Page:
Obama said the world would judge the nation by the way it cared for its children, and that Friday's slaughter left that judgment wanting.
"Can we say that we're truly doing enough to give all the children of this country the chance to live out their lives in happiness and with purpose? I've been reflecting on this in the last few days. And if we're honest with ourselves the answer's no," Obama told a packed auditorium at Newtown High School at the end of a sombre multi-faith service.
"We're not doing enough and we will have to change."
The emotional prayer vigil capped a day when worshippers sought solace in churches to mourn the victims of Sandy Hook Elementary School in Newtown, where a gunman used a military-style assault rifle to kill six adults and 20 first-graders before committing suicide.
A more detailed picture of Adam Lanza's stunning attack emerged on Sunday. Police said he was armed with hundreds of bullets in high-capacity magazines of about 30 rounds each for the Bushmaster AR 15 rifle and two handguns he carried into the school. He had a fourth weapon, a shotgun, in his car outside.
All the dead children were either 6 or 7 years old, feeding more emotion into a revived debate about whether stricter gun laws could prevent future mass shootings in the United States.
Obama noted it was the fourth time in his presidency he had needed to console a community after such an attack, following the shootings in Tucson, Arizona in January, 2011; Aurora, Colorado in July; and Oak Creek, Wisconsin in August.
"Here in Newtown, I come to offer the love and prayers of the nation," Obama said. "I am very mindful that mere words cannot match the depths of your sorrow, nor can they heal your wounded hearts."
Obama, who on Friday wiped away tears as he addressed the nation following the killings, sombrely spoke the first names of the 20 children. People in the audience wailed and cried out as they heard the names.
He said he would convene a meeting of law enforcers, parents, educators and others in an effort to prevent future tragedies, but he did not specifically call for tougher gun laws, mindful of the heated debate ahead on the issue.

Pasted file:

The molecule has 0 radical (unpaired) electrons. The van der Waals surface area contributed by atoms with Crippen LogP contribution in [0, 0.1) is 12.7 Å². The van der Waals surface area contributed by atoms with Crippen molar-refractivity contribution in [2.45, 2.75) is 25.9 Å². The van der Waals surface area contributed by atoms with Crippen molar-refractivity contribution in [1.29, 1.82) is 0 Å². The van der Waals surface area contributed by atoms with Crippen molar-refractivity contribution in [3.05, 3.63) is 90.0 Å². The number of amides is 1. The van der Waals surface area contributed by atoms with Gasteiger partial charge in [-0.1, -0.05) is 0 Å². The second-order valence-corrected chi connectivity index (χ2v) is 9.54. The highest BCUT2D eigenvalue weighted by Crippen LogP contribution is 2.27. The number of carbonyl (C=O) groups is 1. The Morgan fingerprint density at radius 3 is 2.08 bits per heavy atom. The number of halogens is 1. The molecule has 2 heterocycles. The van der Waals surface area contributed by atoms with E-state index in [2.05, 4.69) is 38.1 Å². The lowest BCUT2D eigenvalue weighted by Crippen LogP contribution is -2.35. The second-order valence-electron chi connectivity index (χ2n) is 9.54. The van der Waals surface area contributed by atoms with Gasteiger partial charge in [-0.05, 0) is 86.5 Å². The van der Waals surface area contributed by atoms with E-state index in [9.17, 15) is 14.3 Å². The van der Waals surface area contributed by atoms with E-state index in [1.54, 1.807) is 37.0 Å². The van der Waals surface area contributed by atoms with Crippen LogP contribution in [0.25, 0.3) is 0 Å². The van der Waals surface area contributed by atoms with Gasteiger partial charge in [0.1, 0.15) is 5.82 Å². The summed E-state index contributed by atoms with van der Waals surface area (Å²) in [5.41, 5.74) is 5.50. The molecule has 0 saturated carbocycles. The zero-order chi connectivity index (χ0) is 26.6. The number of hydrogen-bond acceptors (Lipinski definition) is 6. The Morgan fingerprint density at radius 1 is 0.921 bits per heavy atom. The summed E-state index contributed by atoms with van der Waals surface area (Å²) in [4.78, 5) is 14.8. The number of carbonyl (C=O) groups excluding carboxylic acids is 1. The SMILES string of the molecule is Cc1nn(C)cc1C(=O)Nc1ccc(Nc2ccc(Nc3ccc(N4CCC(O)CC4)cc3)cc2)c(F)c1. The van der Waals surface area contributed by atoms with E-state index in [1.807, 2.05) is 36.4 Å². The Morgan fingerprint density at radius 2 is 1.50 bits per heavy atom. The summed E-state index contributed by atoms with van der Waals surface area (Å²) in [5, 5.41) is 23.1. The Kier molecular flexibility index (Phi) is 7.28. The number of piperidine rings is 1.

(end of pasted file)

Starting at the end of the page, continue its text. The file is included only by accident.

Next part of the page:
PICTURE OF THE CRIME
While townspeople grieved, investigators examined forensic evidence and scoured the crime scene in a process likely to extend for weeks. Many more witnesses needed to be interviewed, possibly including children who survived the attack, state police Lieutenant Paul Vance said.
Connecticut Governor Dannel Malloy said the gunman shot his way through a school door "using several rounds" before beginning to kill adults and children inside, then killed himself as police closed in.
"He discharged to make an opening and then went through it, went to the first classroom ... went to the second classroom. We surmise that it was during the second classroom episode that he heard responders coming and apparently at that, decided to take his own life," Malloy said on the ABC show "This Week."
"This sick fellow, you know, clearly mentally ill, killed his mother, proceeded to go on and kill a great number of people," Malloy added.
MEMORIALS DRAW MOURNERS
Townspeople and visitors took solace in church on Sunday. Mass at St. Rose Catholic church was packed. The priest's announcements included news that the Christmas pageant rehearsal would go on as planned, but without 6-year-old Olivia Engel, killed on Friday before she could play the role of an angel.
Makeshift memorials appeared in this affluent town of 27,000 people about 80 miles (130 km) from New York City. The largest, festooned with flowers and teddy bears, sat at the end of Dickenson Drive where Sandy Hook Elementary stands.
As children walked down the street in the rain, carrying their toys and signs, a man sat on the back of his parked car playing a mournful tune on a violin to accompany them.
"This is a time to come together," said Carina Bandhaver, 43, who lives in nearby Southbury.
The children who survived will not have to return to the scene of the massacre. They will attend classes at an unused school in a Connecticut town about 7 miles (11 km) away, school officials said. Classes elsewhere in the town will resume on Tuesday, except at Sandy Hook.
Several Democratic lawmakers called for a new push for U.S. gun restrictions on Sunday, including a ban on military-style assault weapons.
Senator Dianne Feinstein of California, the author of an assault-weapons ban that lapsed in 2004, said she would introduce new legislation this week.
Gun rights advocates have countered that Connecticut already has among the strictest gun laws in the nation.
Police were trying to establish the relationship between Adam Lanza, Nancy Lanza and the school, and whether the mother and her sons were frequent visitors to gun ranges, according to a law enforcement official briefed on the investigation.
In addition to the military-style Bushmaster assault rifle, a civilian version of the weapon used by U.S. forces in Afghanistan, police said Lanza carried Glock 10 mm and Sig Sauer 9 mm handguns into the school.
Nancy Lanza legally owned a Sig Sauer and a Glock, handguns commonly used by police, in addition to the long gun, according to law enforcement officials.